John Berard shared a link.
5 December 2019 ·
Here’s a critical view not of .org pricing but its mission.
Opinion | The .Org Mirage
You don’t have to be a nonprofit — or meet any special criteria at all — to secure a website in this respected domain.
It's refreshing, at least, to encounter writers who are actually aware that not everyone who holds a .org domain is a non-profit. (Yes, I'm understating on purpose.)
On the other hand a lot of non profits prefer .org to .com
Because of you know, all the PR aout .org being for non profits, just like .com is for US companies.
I know bloth aren't true but when somebody tells you this and you tell them it's not true, they don't care. It's a long standing perceived truth I've run into many many times.
"Bit Canadian companies are .CA, they can't have anyhting else".
Or that non-profits are somehow altruistic, truth-seeking or positive for the world. I think this article rings true in the sense that people’s feelings about the deal stem from what .org should be in their eyes, and perhaps they think that way because of good marketing.
Stephen Coates many are; I used to work with them! But you’re right about perceptions.
Proper research, verification from independent sources and editorial review (in common parlance: Journalism) provide good domain insight...
The article could go further and explain why a test on "non profitness" would not be practical. Non profit is a fiscal status. I am willing to bet that most of the offending US organizations quoted in the article have their paperwork in order and meet the IRS definition of non profit. The putative check would not prevent them for registering. If you go further and think international it is even worse. Many countries do not have legal categories for non profit and there would be no way to implement a test there.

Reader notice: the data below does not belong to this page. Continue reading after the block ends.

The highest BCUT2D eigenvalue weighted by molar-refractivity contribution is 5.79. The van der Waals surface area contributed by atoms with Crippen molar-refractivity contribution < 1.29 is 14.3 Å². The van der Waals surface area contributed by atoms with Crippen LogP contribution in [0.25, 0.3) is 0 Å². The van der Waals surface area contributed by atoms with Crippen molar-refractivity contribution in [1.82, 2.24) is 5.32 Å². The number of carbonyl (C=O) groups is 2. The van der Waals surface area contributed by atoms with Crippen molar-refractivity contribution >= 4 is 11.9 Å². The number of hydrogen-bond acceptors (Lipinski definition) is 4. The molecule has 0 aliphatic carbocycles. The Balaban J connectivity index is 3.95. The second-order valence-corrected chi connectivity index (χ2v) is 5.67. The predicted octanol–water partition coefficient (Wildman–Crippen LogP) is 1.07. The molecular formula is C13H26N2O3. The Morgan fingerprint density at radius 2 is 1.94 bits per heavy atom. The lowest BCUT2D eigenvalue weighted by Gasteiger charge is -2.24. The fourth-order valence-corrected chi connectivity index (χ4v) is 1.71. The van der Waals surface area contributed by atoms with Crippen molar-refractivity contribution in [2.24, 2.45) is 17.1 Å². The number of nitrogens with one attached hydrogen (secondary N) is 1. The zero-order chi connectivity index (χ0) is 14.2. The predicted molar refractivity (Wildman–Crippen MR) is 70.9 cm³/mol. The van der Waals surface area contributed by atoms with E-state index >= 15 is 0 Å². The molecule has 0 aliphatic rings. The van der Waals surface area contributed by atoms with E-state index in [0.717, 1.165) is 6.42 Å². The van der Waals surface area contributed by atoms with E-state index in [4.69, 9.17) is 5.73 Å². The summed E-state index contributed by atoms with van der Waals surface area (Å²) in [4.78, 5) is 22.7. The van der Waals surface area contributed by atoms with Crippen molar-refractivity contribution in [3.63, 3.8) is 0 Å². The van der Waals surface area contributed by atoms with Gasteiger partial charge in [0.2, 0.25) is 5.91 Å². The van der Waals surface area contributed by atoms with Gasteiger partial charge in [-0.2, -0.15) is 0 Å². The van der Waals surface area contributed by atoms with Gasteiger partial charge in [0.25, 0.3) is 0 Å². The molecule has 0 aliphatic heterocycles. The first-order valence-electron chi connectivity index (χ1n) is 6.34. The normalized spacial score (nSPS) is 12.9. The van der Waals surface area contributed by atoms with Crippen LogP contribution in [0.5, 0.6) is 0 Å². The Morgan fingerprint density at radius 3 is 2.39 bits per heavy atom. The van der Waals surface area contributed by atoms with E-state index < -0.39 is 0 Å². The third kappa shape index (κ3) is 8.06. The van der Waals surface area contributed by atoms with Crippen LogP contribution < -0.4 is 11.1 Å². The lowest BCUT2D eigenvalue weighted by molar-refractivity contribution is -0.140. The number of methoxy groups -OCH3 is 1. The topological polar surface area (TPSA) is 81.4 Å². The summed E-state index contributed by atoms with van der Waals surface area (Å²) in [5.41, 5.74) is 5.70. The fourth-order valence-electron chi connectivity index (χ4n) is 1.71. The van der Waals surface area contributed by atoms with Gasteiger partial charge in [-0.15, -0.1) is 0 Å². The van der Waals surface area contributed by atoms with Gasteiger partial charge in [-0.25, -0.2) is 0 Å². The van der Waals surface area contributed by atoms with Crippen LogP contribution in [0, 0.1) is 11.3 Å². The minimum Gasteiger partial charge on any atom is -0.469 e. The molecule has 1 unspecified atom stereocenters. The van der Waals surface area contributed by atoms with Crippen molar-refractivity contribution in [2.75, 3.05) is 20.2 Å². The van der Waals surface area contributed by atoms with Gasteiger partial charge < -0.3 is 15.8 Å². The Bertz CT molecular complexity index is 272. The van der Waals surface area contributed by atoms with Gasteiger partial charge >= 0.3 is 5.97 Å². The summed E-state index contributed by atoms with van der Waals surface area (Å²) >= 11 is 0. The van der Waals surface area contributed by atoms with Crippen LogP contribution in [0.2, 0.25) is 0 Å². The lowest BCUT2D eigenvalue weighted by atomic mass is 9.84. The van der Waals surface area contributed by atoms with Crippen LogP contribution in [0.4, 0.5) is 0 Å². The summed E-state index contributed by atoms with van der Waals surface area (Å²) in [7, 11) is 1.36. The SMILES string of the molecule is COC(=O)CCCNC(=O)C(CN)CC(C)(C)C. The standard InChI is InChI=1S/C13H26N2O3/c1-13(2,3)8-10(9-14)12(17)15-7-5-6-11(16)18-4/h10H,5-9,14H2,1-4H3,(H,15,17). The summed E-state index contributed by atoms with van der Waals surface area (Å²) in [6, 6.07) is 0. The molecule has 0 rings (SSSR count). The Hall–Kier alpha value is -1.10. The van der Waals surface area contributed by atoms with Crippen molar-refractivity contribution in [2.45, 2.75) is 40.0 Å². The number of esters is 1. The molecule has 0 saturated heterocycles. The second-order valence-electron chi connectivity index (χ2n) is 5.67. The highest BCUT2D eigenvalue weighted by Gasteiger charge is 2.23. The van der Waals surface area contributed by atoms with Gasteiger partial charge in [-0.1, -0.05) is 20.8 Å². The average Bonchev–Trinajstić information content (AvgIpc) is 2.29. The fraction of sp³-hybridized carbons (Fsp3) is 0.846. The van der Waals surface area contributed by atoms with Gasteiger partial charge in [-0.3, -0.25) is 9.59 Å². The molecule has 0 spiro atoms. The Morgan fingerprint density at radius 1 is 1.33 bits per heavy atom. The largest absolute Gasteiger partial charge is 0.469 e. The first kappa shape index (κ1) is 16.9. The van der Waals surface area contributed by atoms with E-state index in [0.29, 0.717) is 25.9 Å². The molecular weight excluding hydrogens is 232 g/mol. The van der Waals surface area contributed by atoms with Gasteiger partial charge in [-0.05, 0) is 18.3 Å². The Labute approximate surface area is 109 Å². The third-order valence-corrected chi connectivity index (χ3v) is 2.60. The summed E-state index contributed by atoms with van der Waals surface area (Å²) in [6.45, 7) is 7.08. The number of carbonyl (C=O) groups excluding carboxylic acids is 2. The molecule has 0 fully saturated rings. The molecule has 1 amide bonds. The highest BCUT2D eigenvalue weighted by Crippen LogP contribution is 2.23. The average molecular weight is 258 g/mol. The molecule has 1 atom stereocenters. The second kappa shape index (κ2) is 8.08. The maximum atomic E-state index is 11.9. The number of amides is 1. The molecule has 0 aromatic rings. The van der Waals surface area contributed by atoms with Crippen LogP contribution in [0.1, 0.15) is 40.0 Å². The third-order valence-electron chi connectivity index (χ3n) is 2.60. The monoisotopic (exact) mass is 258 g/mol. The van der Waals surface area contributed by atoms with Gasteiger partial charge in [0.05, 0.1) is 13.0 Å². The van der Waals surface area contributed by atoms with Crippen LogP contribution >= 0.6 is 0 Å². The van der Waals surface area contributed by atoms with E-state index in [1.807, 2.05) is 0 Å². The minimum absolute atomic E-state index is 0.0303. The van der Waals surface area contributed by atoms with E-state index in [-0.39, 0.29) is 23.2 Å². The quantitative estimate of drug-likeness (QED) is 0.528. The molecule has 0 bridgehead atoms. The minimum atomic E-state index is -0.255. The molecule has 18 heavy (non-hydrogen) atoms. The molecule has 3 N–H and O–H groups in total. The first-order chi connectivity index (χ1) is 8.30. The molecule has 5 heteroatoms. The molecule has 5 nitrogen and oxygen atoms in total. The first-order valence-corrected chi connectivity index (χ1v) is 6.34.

The best as the enemy of the good.
I'll venture if it were a requirement, there are indeed several TLDs which have minimal requirements such as geographic residency or being in a certain industry etc., it'd be possible.… See more
Yes, tying something to the dispute policy would be nice. It would also be a blow for the domain name speculation industry, which makes me wonder whether such a policy could hold. If domainers' profits are hit, ICANN will probably come to their rescue.… See more
Yes, correct, there's a lot more money to be made in taking anyone's money and having no policy whatever the TLD or its initial intent might imply.
Just think what cracking down on escort services would do to the income of organized crime!… See more
In Journalism, it is what is known as "knocking copy". It is an opinion piece from people who are not experts on the domain name industry. The academic qualifications, though they are Liberal Arts rather than Technological, give it a veneer of credibi… See more
"Kids aren’t the only ones misinformed. A 2012 international study found that nearly half of Americans, and larger percentages in France, Brazil and India, believed that an organization must meet “some criteria” before it could register under .org."
W… See more